Localization of glycine receptor alpha subunits on bipolar and amacrine cells in primate retina

Patricia Regina Jusuf, Silke Haverkamp, Ulrike Grunert

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Abstract

The major inhibitory neurotransmitter glycine is used by about half of the amacrine cells in the retina. Amacrine cells provide synaptic output to bipolar, ganglion, and other amacrine cells. The present study investigated whether different bipolar and amacrine cell types in the primate retina differ with respect to the expression of glycine receptor (GlyR) subtypes. Antibodies specific for the alpha1, alpha2, and alpha3 subunits of the GlyR were combined with immunohistochemical markers for bipolar and amacrine cells and applied to vertical sections of macaque (Macaca fascicularis) and marmoset (Callithrix jacchus) retinae. For all subunits, punctate immunoreactivity was expressed in the inner plexiform layer. The GlyRalpha2 immunoreactive (IR) puncta occur at the highest density, followed by GlyR(alpha)3 and GlyR(alpha)1 IR puncta. Postembedding electron microscopy showed the postsynaptic location of all subunits. Double immunofluorescence demonstrated that the three alpha subunits are clustered at different postsynaptic sites. Two OFF cone bipolar cell types (flat midget and diffuse bipolar DB3), are predominantly associated with the alpha1 subunit. Two ON bipolar cell types, the DB6 and the rod bipolar cell, are predominantly associated with the alpha2 subunit. The glycinergic AII amacrine cell is presynaptic to the alpha1 subunit in the OFF-sublamina, and postsynaptic to the alpha2 subunit in the ON-sublamina. Another putative glycinergic cell, the vesicular glutamate transporter 3 cell, is predominantly presynaptic to the alpha2 subunit. The dopaminergic amacrine cell expresses the alpha3 subunit at a low density.
Original languageEnglish
Pages (from-to)113 - 128
Number of pages16
JournalJournal of Comparative Neurology
Volume488
Issue number2
DOIs
Publication statusPublished - 2005

Cite this

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title = "Localization of glycine receptor alpha subunits on bipolar and amacrine cells in primate retina",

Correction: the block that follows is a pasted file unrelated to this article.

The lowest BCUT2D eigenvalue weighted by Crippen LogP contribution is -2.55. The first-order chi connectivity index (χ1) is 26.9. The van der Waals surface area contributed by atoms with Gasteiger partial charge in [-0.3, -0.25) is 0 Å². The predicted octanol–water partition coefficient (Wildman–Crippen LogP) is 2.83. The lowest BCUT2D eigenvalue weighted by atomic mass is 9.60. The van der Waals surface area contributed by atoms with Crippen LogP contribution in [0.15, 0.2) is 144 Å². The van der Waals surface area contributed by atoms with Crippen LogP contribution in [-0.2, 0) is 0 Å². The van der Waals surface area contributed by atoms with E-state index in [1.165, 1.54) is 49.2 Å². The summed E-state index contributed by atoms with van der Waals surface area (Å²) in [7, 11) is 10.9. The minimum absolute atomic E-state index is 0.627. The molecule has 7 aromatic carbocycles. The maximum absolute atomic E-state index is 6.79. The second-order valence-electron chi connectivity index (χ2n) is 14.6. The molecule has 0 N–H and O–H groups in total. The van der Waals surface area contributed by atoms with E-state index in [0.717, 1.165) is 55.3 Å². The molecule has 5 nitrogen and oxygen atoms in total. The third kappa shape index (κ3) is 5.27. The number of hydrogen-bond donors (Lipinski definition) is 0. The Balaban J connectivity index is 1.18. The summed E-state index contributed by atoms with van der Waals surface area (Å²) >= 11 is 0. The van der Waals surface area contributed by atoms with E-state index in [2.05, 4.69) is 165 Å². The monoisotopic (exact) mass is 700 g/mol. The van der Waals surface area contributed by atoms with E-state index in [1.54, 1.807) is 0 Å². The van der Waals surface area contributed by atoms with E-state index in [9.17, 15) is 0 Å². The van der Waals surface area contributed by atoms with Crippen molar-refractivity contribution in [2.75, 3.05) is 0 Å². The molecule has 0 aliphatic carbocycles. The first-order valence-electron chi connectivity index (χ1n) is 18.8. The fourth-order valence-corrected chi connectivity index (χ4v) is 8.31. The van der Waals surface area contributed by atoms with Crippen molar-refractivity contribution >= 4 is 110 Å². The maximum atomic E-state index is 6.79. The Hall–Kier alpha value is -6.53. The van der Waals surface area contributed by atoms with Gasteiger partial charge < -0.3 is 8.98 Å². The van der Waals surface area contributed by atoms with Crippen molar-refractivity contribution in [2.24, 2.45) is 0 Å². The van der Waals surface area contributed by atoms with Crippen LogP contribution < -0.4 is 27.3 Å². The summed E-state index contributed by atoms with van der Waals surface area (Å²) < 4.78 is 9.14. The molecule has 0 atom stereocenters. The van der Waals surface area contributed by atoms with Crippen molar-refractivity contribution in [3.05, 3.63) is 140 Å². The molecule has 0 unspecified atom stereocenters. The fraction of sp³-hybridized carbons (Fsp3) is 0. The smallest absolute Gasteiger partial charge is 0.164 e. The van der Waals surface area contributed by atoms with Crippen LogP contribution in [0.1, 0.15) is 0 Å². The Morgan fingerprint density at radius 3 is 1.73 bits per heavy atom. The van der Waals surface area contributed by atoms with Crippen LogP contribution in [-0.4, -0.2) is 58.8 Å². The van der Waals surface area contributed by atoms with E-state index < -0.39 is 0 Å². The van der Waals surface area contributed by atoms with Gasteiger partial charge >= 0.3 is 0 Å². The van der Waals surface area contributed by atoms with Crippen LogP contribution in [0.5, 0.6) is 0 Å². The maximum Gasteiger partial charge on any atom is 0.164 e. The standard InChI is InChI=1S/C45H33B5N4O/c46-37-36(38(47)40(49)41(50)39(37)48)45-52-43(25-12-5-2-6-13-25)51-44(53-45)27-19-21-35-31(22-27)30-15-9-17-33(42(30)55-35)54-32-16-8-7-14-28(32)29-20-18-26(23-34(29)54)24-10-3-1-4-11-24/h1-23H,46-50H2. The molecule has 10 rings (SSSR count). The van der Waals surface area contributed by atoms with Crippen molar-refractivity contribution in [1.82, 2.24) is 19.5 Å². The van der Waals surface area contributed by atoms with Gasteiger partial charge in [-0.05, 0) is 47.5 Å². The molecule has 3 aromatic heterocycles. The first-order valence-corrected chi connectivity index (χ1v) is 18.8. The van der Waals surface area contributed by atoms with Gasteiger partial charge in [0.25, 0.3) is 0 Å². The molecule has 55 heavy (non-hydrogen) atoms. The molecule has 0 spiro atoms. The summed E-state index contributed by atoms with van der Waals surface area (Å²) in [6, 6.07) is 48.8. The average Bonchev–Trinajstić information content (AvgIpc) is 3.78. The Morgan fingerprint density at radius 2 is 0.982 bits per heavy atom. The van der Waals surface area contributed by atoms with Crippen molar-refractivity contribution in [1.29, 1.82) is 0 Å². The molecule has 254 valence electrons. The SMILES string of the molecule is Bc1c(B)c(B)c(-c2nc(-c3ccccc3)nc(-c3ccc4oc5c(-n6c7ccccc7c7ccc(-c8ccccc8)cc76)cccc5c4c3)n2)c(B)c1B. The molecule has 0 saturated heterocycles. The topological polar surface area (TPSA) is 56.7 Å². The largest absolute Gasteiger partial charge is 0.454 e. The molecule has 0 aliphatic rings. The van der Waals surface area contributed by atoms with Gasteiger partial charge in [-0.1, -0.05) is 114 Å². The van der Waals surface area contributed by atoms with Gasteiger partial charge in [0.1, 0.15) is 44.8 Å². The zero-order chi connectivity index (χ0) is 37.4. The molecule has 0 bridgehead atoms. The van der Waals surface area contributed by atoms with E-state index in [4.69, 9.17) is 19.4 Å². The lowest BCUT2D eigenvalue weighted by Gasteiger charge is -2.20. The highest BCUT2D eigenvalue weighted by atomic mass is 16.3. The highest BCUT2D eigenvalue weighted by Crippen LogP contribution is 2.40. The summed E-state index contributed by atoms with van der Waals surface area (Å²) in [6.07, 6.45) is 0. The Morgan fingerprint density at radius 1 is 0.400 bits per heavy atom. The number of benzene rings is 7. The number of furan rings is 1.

abstract = "The major inhibitory neurotransmitter glycine is used by about half of the amacrine cells in the retina. Amacrine cells provide synaptic output to bipolar, ganglion, and other amacrine cells. The present study investigated whether different bipolar and amacrine cell types in the primate retina differ with respect to the expression of glycine receptor (GlyR) subtypes. Antibodies specific for the alpha1, alpha2, and alpha3 subunits of the GlyR were combined with immunohistochemical markers for bipolar and amacrine cells and applied to vertical sections of macaque (Macaca fascicularis) and marmoset (Callithrix jacchus) retinae. For all subunits, punctate immunoreactivity was expressed in the inner plexiform layer. The GlyRalpha2 immunoreactive (IR) puncta occur at the highest density, followed by GlyR(alpha)3 and GlyR(alpha)1 IR puncta. Postembedding electron microscopy showed the postsynaptic location of all subunits. Double immunofluorescence demonstrated that the three alpha subunits are clustered at different postsynaptic sites. Two OFF cone bipolar cell types (flat midget and diffuse bipolar DB3), are predominantly associated with the alpha1 subunit. Two ON bipolar cell types, the DB6 and the rod bipolar cell, are predominantly associated with the alpha2 subunit. The glycinergic AII amacrine cell is presynaptic to the alpha1 subunit in the OFF-sublamina, and postsynaptic to the alpha2 subunit in the ON-sublamina. Another putative glycinergic cell, the vesicular glutamate transporter 3 cell, is predominantly presynaptic to the alpha2 subunit. The dopaminergic amacrine cell expresses the alpha3 subunit at a low density.",
author = "Jusuf, {Patricia Regina} and Silke Haverkamp and Ulrike Grunert",
year = "2005",
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journal = "Journal of Comparative Neurology",